How does DST effect a scheduler's time period??? it should be now (or last run time) + WaitTime DST doesn't (Shouldn't) even come into it, except for maybe the first run after the DST change.

  • löchlein deluxe (unregistered) in reply to Bert

    "TLA" stands for Too Lazy A***oles, right? Parses ok to me. :D

  • AstorLights (google)

    This article story somehow lacks the inventive stupidity. Something is suddenly a hour off - what on earth could be causing it ? DST. Meh.

  • Scarlet_Manuka (nodebb)

    John, Adrian:

    Doesn't the time change take place early Sunday morning ? How did the time offset stay active during working hours.

    How does DST effect a scheduler's time period??? it should be now (or last run time) + WaitTime DST doesn't (Shouldn't) even come into it, except for maybe the first run after the DST change.

    Probably being inconsistent with time zones - for instance getting the current time in a fixed time zone with DST, and scheduling the task in the default (current) time zone. Works fine during DST, adds an hour once DST ends.

    But anyone who saw 15 minutes change to 1 hour 15 minutes and didn't immediately think "DST" is TRWTF. That was my immediate thought and we don't even do DST where I live.

  • Watson (nodebb) in reply to bob

    I like the typo; a synonym for "go-faster button".

  • Watson (nodebb) in reply to Mistakes in an article about mistakes

    Well, just because the badge on the front of the PC said "Windows 7 Home" it does not mean that that is what was running - it could have been upgraded to some other strain of Win7 (indeed, the PC sitting behind me right now claims "Windows 7" on its badge when it's actually running 10).

    As for the TechNet article, those user comments that aren't spam or someone headbutting the keyboard seem to talk a fair bit about exporting the XML generated by the Task Scheduler so that it can be hand-edited into something that works.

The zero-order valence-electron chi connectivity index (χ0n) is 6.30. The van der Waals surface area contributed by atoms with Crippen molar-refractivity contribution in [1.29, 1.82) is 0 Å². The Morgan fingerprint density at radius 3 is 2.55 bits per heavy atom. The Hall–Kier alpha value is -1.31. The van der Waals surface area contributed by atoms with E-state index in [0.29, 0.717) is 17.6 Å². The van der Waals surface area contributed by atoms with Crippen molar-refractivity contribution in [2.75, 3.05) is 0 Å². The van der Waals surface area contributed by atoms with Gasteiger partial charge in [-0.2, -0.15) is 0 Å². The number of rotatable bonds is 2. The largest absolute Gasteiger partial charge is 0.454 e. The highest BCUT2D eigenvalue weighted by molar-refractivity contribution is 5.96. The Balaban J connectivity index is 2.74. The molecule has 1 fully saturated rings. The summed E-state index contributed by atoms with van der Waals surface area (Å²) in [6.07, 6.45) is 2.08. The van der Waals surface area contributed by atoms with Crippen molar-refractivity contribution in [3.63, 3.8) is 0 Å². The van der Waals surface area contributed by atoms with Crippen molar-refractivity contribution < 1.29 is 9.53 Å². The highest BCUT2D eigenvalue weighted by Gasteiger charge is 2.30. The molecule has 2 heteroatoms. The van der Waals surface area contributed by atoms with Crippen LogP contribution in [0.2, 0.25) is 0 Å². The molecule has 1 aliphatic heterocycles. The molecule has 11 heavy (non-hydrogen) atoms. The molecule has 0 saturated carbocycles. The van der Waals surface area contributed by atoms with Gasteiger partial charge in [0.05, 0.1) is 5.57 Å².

• myname (unregistered) in reply to Watson

    heck, the comp^H^H^H^Hthinkpad I'm reading this on boasts that it's running Win7 too. It's actually running Ubuntu 14.04.

  • Chris M (unregistered) in reply to Adrian

    Exactly. It shouldn't, but the freeware the Highly Paid Consultants installed got it wrong. What can I say? If I had source code for it, I would have fixed it.

  • Bananafish (nodebb) in reply to Adrian

    Easy! I'm on Eastern Time, which normally is UTC-5, but when DST is in play I'm on UTC-4. It's 11:07AM, so that means it's 15:07UTC as I write this. I need to schedule a job to run in 15 minutes, so I schedule it to run at 15:22UTC. Cool. The job will run at 14:22UTC or 11:22EDT. But, let's say I don't account for DST. Then, my 11:07EDT becomes 16:07UTC, and I I schedule a job to run at 16:22UTC - exactly 1 hour later than it should be.

    TRWTF is either nobody updated the time zones (Win7 came out before DST was extended in the US), which means no updates, probably, or whoever set it up didn't set the clock to sync with an NTP server and change the zone automatically.

  • Rubbish (unregistered)

    Windows 7 Home does not have an RDP server. No way he could have logged in to it.

  • dkf (nodebb)

    Remember, you can't have DERP without ERP!

  • Randal L. Schwartz (github)
    Comment held for moderation.
  • Techpaul (unregistered)

    Love the fact that the Simpsons have become a verb as in

    "was marged Urgent"

  • I dunno LOL ¯\(°_o)/¯ (unregistered) in reply to Bananafish

    NTP doesn't provide DST status, because DST dates are not consistent around the planet. (WWVB, however, does include a DST flag, because it's only intended for use in the USA.)

  • v (unregistered)

    So, no mass effect comments? I am disappoint.

  • Dieter H. (unregistered) in reply to v

    I'd been thinking about that the whole time.